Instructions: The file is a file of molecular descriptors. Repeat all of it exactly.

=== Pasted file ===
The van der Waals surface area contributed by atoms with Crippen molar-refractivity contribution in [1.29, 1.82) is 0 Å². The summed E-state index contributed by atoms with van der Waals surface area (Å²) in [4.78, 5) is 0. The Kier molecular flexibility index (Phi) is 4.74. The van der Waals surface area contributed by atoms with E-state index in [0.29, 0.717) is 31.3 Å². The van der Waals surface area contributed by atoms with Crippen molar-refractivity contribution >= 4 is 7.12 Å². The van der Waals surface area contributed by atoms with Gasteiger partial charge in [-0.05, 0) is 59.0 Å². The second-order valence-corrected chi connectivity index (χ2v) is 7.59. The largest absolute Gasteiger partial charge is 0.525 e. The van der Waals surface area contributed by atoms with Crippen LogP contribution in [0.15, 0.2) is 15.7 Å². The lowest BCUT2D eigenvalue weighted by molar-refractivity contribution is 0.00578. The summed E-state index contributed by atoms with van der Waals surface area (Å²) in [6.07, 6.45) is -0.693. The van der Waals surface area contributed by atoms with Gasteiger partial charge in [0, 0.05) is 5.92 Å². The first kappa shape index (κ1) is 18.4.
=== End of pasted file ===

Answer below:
The van der Waals surface area contributed by atoms with Crippen molar-refractivity contribution in [1.29, 1.82) is 0 Å². The summed E-state index contributed by atoms with van der Waals surface area (Å²) in [4.78, 5) is 0. The Kier molecular flexibility index (Phi) is 4.74. The van der Waals surface area contributed by atoms with E-state index in [0.29, 0.717) is 31.3 Å². The van der Waals surface area contributed by atoms with Crippen molar-refractivity contribution >= 4 is 7.12 Å². The van der Waals surface area contributed by atoms with Gasteiger partial charge in [-0.05, 0) is 59.0 Å². The second-order valence-corrected chi connectivity index (χ2v) is 7.59. The largest absolute Gasteiger partial charge is 0.525 e. The van der Waals surface area contributed by atoms with Crippen LogP contribution in [0.15, 0.2) is 15.7 Å². The lowest BCUT2D eigenvalue weighted by molar-refractivity contribution is 0.00578. The summed E-state index contributed by atoms with van der Waals surface area (Å²) in [6.07, 6.45) is -0.693. The van der Waals surface area contributed by atoms with Gasteiger partial charge in [0, 0.05) is 5.92 Å². The first kappa shape index (κ1) is 18.4.